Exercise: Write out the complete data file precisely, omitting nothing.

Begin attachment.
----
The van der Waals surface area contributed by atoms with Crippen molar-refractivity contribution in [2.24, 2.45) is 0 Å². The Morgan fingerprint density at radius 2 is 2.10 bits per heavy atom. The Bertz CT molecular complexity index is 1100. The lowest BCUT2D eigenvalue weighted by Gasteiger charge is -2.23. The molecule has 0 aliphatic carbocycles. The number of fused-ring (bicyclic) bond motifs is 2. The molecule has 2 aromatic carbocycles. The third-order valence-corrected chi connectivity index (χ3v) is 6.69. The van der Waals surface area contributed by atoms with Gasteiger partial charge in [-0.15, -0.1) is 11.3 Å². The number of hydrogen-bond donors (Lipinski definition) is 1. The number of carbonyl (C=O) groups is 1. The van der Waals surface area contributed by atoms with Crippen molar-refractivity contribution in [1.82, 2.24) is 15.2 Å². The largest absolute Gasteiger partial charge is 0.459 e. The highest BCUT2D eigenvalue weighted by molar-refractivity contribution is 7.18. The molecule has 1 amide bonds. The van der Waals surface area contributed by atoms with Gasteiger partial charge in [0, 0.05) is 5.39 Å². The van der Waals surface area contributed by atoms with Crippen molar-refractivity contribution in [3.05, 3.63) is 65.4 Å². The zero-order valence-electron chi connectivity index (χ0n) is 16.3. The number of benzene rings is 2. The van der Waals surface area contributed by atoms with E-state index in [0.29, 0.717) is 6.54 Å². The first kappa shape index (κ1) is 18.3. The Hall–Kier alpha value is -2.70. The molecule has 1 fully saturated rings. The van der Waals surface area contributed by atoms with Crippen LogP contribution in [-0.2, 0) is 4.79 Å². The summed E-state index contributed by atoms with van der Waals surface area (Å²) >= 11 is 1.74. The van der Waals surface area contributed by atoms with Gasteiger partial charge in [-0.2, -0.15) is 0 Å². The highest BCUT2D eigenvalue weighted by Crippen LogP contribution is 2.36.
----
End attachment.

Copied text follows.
The van der Waals surface area contributed by atoms with Crippen molar-refractivity contribution in [2.24, 2.45) is 0 Å². The Morgan fingerprint density at radius 2 is 2.10 bits per heavy atom. The Bertz CT molecular complexity index is 1100. The lowest BCUT2D eigenvalue weighted by Gasteiger charge is -2.23. The molecule has 0 aliphatic carbocycles. The number of fused-ring (bicyclic) bond motifs is 2. The molecule has 2 aromatic carbocycles. The third-order valence-corrected chi connectivity index (χ3v) is 6.69. The van der Waals surface area contributed by atoms with Gasteiger partial charge in [-0.15, -0.1) is 11.3 Å². The number of hydrogen-bond donors (Lipinski definition) is 1. The number of carbonyl (C=O) groups is 1. The van der Waals surface area contributed by atoms with Crippen molar-refractivity contribution in [1.82, 2.24) is 15.2 Å². The largest absolute Gasteiger partial charge is 0.459 e. The highest BCUT2D eigenvalue weighted by molar-refractivity contribution is 7.18. The molecule has 1 amide bonds. The van der Waals surface area contributed by atoms with Gasteiger partial charge in [0, 0.05) is 5.39 Å². The van der Waals surface area contributed by atoms with Crippen molar-refractivity contribution in [3.05, 3.63) is 65.4 Å². The zero-order valence-electron chi connectivity index (χ0n) is 16.3. The number of benzene rings is 2. The van der Waals surface area contributed by atoms with E-state index in [0.29, 0.717) is 6.54 Å². The first kappa shape index (κ1) is 18.3. The Hall–Kier alpha value is -2.70. The molecule has 1 fully saturated rings. The van der Waals surface area contributed by atoms with Crippen LogP contribution in [-0.2, 0) is 4.79 Å². The summed E-state index contributed by atoms with van der Waals surface area (Å²) >= 11 is 1.74. The van der Waals surface area contributed by atoms with Gasteiger partial charge in [-0.2, -0.15) is 0 Å². The highest BCUT2D eigenvalue weighted by Crippen LogP contribution is 2.36.